Review by Joey Madia
There are few things as sacrosanct as a mother’s rights when it comes to childbirth and issues of custody. The maternal instinct—although it is hard for fathers to acknowledge (I am one, three times over)—is nothing less than a force of nature only mothers can truly understand. The “momma grizzly” label for a fiercely protective mother expresses something very real and nothing less than vital for the evolution of humankind in times of great stress and trial.
This intense energy is the driving force of Carly Rheilan’s well-written, compelling novel, Birthrights. The motherly instinct is not reserved here for biological mother–child relationships only—the true strength of this dark page-turner is the expansion of the maternal instinct to protecting one’s siblings and the health practitioner–patient relationship.
In the dedication, Rheilan writes, “For Joan Davis, who encouraged me to write what I knew.” This is the advice given to all writers at some point in their development. Although we all write about things we do not know about, or simply make up—we are fiction writers, after all—there is great authenticity here. Rheilan’s experience as a psychiatric nurse working for the National Health Service in England, research into criminal justice, and teaching background serve her well in giving this novel—and her others—a chilling realism.
The main character is a psychiatrist named Anna Griffin. A trailblazer in the National Health Service in England, she is against medication as a primary treatment for psychiatric patients, believing that it robs them of agency and makes them living ghosts. One medicine described will put a patient out for 72 hours! Incurring the wrath of her supervisors, Anna is playing a dangerous game of defending her professional ground while also protecting her personal ground because of a plethora of family secrets. Like an army fighting on two fronts, there is a compelling inevitability to her outcomes through the mounting strain and stress.
Living ghosts are a multilevel theme throughout the story. There is an incident from the past never elaborated on, involving a former patient, known only by his name. He hovers over the present like a spectre as Anna’s secrets about a violent incident in her past slowly unfold through her interactions with a cast of well-delineated, interesting characters.
There is a patient with Tourette and another with a psychotic fixation on her. The police would have thwarted him early on if it were not for Anna’s secrets and master plan, which lead her to lie about his attack. Birthrights thrives on the underlying administrative slow rot that has given Douglas Adams, Terry Southern, and CS Lewis in Screwtape Letters fodder for a good chunk of their credits. Jealous nurses and colleagues are looking for ways to destroy her. A couple from Slovakia are a key part of an elaborate scheme Anna unfolds, which is breathtaking in its detail. They are so culturally different, their back stories so rich, that there is inevitability in their not being Anna’s allies. This is no plot spoiler… Rheilan cues us to this from the start. Anna doesn’t trust them, therefore nor should we.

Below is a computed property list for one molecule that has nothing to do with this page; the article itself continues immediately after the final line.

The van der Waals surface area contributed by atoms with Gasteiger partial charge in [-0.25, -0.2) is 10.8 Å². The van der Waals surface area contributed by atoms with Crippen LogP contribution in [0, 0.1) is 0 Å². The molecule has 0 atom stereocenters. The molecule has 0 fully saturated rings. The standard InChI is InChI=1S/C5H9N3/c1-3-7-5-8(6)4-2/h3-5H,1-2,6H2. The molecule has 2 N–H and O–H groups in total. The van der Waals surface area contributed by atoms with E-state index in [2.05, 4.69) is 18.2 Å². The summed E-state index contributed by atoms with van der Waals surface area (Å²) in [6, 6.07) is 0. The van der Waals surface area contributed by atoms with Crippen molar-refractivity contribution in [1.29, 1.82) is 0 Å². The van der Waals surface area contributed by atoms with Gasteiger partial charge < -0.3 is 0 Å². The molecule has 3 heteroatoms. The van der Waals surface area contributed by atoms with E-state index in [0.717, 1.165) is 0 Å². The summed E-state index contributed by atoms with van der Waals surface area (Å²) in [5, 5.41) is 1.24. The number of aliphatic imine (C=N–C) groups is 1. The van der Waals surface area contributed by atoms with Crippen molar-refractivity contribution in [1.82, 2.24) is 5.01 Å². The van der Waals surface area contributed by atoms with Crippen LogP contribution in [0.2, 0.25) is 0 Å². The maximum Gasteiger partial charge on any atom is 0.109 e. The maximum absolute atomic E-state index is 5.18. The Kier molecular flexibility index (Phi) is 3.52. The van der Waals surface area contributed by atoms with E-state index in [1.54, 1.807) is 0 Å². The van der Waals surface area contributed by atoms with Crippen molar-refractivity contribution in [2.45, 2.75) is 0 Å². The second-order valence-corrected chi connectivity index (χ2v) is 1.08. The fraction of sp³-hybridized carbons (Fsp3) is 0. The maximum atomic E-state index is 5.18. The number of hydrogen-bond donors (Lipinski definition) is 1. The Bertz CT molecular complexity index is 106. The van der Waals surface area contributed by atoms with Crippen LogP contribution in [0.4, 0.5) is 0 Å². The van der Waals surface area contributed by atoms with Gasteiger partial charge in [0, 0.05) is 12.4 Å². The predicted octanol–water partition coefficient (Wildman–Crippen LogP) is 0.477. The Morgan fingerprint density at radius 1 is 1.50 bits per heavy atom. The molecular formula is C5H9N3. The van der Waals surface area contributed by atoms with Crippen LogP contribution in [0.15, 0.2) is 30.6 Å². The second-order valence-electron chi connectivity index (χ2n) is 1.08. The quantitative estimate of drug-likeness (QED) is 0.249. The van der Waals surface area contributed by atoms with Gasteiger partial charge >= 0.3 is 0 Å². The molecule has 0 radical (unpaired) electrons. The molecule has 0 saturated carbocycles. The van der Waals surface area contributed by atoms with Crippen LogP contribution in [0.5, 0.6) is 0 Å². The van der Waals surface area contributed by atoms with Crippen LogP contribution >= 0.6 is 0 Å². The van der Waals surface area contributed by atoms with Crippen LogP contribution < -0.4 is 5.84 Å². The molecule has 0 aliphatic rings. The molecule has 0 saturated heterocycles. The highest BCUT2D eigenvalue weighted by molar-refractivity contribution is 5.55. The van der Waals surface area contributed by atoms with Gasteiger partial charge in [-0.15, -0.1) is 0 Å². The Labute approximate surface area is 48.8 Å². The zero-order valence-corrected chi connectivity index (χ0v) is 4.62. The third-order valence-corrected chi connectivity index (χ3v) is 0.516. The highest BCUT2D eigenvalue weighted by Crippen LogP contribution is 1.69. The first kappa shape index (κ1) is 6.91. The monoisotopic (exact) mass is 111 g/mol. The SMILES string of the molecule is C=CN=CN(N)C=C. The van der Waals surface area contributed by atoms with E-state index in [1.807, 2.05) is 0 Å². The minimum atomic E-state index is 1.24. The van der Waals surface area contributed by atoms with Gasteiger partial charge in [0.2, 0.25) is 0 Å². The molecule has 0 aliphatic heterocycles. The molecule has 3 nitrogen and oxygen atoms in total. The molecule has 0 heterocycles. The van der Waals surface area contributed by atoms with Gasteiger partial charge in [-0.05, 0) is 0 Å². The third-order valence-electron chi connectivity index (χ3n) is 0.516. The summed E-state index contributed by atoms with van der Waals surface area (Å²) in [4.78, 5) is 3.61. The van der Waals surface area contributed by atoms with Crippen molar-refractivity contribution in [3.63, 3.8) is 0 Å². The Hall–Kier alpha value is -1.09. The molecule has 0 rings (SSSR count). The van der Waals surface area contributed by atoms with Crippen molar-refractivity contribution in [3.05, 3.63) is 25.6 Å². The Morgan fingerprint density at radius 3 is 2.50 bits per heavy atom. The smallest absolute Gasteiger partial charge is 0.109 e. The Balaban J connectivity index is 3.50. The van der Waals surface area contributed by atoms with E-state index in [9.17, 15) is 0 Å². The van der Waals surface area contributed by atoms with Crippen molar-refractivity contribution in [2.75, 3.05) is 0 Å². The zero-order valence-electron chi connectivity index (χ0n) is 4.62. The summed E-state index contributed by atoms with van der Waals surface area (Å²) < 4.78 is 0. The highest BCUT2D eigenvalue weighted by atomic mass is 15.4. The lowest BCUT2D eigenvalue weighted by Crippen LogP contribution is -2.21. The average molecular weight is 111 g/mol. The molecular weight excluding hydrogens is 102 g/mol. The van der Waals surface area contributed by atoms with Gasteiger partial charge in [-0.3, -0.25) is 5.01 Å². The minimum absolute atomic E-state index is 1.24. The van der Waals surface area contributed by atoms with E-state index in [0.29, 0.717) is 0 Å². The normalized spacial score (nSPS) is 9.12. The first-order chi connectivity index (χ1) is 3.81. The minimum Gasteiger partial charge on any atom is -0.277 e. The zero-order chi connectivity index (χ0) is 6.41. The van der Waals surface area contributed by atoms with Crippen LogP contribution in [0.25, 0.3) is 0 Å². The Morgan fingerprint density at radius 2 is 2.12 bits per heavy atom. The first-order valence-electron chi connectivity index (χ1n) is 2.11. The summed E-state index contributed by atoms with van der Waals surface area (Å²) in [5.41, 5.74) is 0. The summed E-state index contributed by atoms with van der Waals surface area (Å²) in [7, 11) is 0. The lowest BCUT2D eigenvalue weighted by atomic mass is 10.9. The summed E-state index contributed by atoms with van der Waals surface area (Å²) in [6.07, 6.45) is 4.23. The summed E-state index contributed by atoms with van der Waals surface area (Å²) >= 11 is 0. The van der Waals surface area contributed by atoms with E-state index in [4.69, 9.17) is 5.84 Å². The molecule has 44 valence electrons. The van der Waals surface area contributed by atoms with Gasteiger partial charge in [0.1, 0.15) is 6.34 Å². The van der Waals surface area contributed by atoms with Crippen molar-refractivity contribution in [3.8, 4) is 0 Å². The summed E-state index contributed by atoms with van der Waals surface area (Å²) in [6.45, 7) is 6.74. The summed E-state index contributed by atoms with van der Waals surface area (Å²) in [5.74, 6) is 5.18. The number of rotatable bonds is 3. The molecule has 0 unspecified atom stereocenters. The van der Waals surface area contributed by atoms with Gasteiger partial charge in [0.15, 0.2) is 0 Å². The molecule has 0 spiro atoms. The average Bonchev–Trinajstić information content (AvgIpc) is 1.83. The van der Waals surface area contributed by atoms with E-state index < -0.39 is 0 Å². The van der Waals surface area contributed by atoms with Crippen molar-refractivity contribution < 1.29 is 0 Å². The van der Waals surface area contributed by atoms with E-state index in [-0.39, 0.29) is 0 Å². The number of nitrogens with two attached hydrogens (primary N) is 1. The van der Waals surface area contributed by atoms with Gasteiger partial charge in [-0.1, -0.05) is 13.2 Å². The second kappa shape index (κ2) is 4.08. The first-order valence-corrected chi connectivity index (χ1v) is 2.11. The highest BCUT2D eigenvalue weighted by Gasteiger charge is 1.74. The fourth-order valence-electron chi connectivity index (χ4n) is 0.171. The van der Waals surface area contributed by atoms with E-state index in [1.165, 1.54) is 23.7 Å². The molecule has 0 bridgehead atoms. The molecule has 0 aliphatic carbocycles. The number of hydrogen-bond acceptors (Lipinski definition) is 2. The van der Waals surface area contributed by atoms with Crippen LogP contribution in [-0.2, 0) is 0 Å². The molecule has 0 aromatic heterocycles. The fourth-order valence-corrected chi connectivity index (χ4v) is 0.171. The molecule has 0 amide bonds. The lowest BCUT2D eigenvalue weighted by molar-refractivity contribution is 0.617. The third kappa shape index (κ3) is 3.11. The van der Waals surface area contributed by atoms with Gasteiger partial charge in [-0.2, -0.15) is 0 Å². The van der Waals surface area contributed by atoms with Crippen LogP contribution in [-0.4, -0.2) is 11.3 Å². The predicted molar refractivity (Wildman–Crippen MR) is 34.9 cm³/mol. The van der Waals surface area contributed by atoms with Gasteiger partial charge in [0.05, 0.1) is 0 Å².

My favorite character is the chief administrator, a conniving career bureaucrat who works the system, his subordinates, the newspapers, and the rapidly deteriorating situation with such vile yet surgical deceit that you will hate and admire him in equal measure. Think Tom Wilkinson or Richard Roxburgh characters at their most smarmy and conniving and you’ll understand.
As we follow Anna into an increasingly complex multifront battle space, the stories of the other characters unfold, their personal foibles and motivations competing with Anna’s ability to see her scheme through to a successful conclusion. It’s here that Rheilan puts her extensive knowledge of this world to full use. One has to wonder, by the end of the novel, who is looking out for the patients, because the medical staff, executives, and journalists are out for themselves. This device works to make Anna, an anti-hero if ever there was one—and anti-heroes have been trending for at least six years—seem to be the only one who actually cares.
Pulling off this kind of moral ambiguity is admittedly difficult. I recently reviewed Arthur Herbert’s The Cuts that Cure. Reading these two books simultaneously taught me a lot as a writer and gave me hope as a reader that this trend of anti-heroes will not only continue but grow in strength, as the world in which we live is increasingly morally ambiguous and those we think are or hope will be heroes often are not.
That’s the kind of complexity that could make novels once again useful to the problems of modern life, rather than beach-burners that you toss in the trash bin on your way to the car.
I also applaud the author for realism in Anna’s attempted execution of her long con. As she goes on the run and adapts disguises and otherwise tries to outwit the authorities… again, no plot spoiler… Rheilan writes it with a realism from which many TV, screen, and novel writers could learn. Netflix’s recent can’t-decide-who-the-audience-and-genre-are disappointment I Care A Lot is instructive here.
If you’re looking for a fast-moving thriller with depth and poignant social commentary, with a strong but flawed heroine struggling against incredible odds, then Birthrights is for you.
AUTHOR: Carly Rheilan